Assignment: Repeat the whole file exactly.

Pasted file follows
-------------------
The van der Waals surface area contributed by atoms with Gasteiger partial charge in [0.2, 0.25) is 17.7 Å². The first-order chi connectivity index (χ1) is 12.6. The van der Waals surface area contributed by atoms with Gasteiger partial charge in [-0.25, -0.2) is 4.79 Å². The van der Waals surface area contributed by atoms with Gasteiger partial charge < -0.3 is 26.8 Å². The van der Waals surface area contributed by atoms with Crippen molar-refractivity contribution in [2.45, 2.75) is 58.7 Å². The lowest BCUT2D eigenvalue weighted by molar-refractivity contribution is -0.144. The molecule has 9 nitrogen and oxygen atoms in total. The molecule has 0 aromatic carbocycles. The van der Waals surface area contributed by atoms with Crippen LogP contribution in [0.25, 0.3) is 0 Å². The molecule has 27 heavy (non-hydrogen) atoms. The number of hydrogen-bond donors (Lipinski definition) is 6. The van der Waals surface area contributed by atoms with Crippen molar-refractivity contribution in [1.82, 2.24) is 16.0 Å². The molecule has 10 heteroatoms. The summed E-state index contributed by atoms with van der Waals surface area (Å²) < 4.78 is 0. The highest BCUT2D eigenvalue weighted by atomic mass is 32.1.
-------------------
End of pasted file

The van der Waals surface area contributed by atoms with Gasteiger partial charge in [0.2, 0.25) is 17.7 Å². The first-order chi connectivity index (χ1) is 12.6. The van der Waals surface area contributed by atoms with Gasteiger partial charge in [-0.25, -0.2) is 4.79 Å². The van der Waals surface area contributed by atoms with Gasteiger partial charge < -0.3 is 26.8 Å². The van der Waals surface area contributed by atoms with Crippen molar-refractivity contribution in [2.45, 2.75) is 58.7 Å². The lowest BCUT2D eigenvalue weighted by molar-refractivity contribution is -0.144. The molecule has 9 nitrogen and oxygen atoms in total. The molecule has 0 aromatic carbocycles. The van der Waals surface area contributed by atoms with Crippen LogP contribution in [0.25, 0.3) is 0 Å². The molecule has 27 heavy (non-hydrogen) atoms. The number of hydrogen-bond donors (Lipinski definition) is 6. The van der Waals surface area contributed by atoms with Crippen molar-refractivity contribution in [1.82, 2.24) is 16.0 Å². The molecule has 10 heteroatoms. The summed E-state index contributed by atoms with van der Waals surface area (Å²) < 4.78 is 0. The highest BCUT2D eigenvalue weighted by atomic mass is 32.1.